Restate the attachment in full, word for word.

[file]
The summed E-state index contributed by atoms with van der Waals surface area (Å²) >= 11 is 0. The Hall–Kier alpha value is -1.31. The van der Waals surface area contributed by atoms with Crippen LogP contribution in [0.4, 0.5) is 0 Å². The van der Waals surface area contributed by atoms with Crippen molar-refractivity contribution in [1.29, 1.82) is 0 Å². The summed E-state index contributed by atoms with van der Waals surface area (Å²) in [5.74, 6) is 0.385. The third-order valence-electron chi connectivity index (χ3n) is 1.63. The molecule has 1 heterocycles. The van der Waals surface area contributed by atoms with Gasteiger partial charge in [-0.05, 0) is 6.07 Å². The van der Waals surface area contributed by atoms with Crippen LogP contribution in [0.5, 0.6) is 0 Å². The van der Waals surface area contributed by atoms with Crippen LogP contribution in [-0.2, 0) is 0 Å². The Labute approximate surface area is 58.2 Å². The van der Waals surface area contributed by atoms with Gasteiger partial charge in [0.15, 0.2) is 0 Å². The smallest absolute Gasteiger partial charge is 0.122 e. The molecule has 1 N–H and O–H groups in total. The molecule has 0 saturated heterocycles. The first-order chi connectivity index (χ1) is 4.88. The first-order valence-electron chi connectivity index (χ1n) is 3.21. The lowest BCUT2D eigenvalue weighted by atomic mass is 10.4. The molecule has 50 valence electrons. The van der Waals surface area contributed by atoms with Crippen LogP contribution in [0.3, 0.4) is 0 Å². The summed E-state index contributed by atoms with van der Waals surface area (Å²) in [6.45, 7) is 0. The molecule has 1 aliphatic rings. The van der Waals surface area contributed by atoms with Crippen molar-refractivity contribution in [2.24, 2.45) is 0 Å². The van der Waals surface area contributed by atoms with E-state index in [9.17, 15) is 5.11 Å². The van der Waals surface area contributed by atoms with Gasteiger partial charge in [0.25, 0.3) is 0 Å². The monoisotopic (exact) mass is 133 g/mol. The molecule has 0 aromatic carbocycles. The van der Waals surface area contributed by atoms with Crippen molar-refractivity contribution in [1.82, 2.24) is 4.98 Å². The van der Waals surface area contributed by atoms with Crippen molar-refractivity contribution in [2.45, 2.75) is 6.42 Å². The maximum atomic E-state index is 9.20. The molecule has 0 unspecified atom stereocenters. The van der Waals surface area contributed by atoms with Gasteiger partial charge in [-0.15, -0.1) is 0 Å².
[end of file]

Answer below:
The summed E-state index contributed by atoms with van der Waals surface area (Å²) >= 11 is 0. The Hall–Kier alpha value is -1.31. The van der Waals surface area contributed by atoms with Crippen LogP contribution in [0.4, 0.5) is 0 Å². The van der Waals surface area contributed by atoms with Crippen molar-refractivity contribution in [1.29, 1.82) is 0 Å². The summed E-state index contributed by atoms with van der Waals surface area (Å²) in [5.74, 6) is 0.385. The third-order valence-electron chi connectivity index (χ3n) is 1.63. The molecule has 1 heterocycles. The van der Waals surface area contributed by atoms with Gasteiger partial charge in [-0.05, 0) is 6.07 Å². The van der Waals surface area contributed by atoms with Crippen LogP contribution in [0.5, 0.6) is 0 Å². The van der Waals surface area contributed by atoms with Crippen LogP contribution in [-0.2, 0) is 0 Å². The Labute approximate surface area is 58.2 Å². The van der Waals surface area contributed by atoms with Gasteiger partial charge in [0.15, 0.2) is 0 Å². The smallest absolute Gasteiger partial charge is 0.122 e. The molecule has 1 N–H and O–H groups in total. The molecule has 0 saturated heterocycles. The first-order chi connectivity index (χ1) is 4.88. The first-order valence-electron chi connectivity index (χ1n) is 3.21. The lowest BCUT2D eigenvalue weighted by atomic mass is 10.4. The molecule has 50 valence electrons. The van der Waals surface area contributed by atoms with Crippen LogP contribution in [0.3, 0.4) is 0 Å². The summed E-state index contributed by atoms with van der Waals surface area (Å²) in [6.45, 7) is 0. The molecule has 1 aliphatic rings. The van der Waals surface area contributed by atoms with Crippen molar-refractivity contribution in [2.24, 2.45) is 0 Å². The van der Waals surface area contributed by atoms with E-state index in [9.17, 15) is 5.11 Å². The van der Waals surface area contributed by atoms with Gasteiger partial charge in [0.25, 0.3) is 0 Å². The monoisotopic (exact) mass is 133 g/mol. The molecule has 0 aromatic carbocycles. The van der Waals surface area contributed by atoms with Crippen molar-refractivity contribution in [1.82, 2.24) is 4.98 Å². The van der Waals surface area contributed by atoms with Crippen molar-refractivity contribution in [2.45, 2.75) is 6.42 Å². The maximum atomic E-state index is 9.20. The molecule has 0 unspecified atom stereocenters. The van der Waals surface area contributed by atoms with Gasteiger partial charge in [-0.15, -0.1) is 0 Å².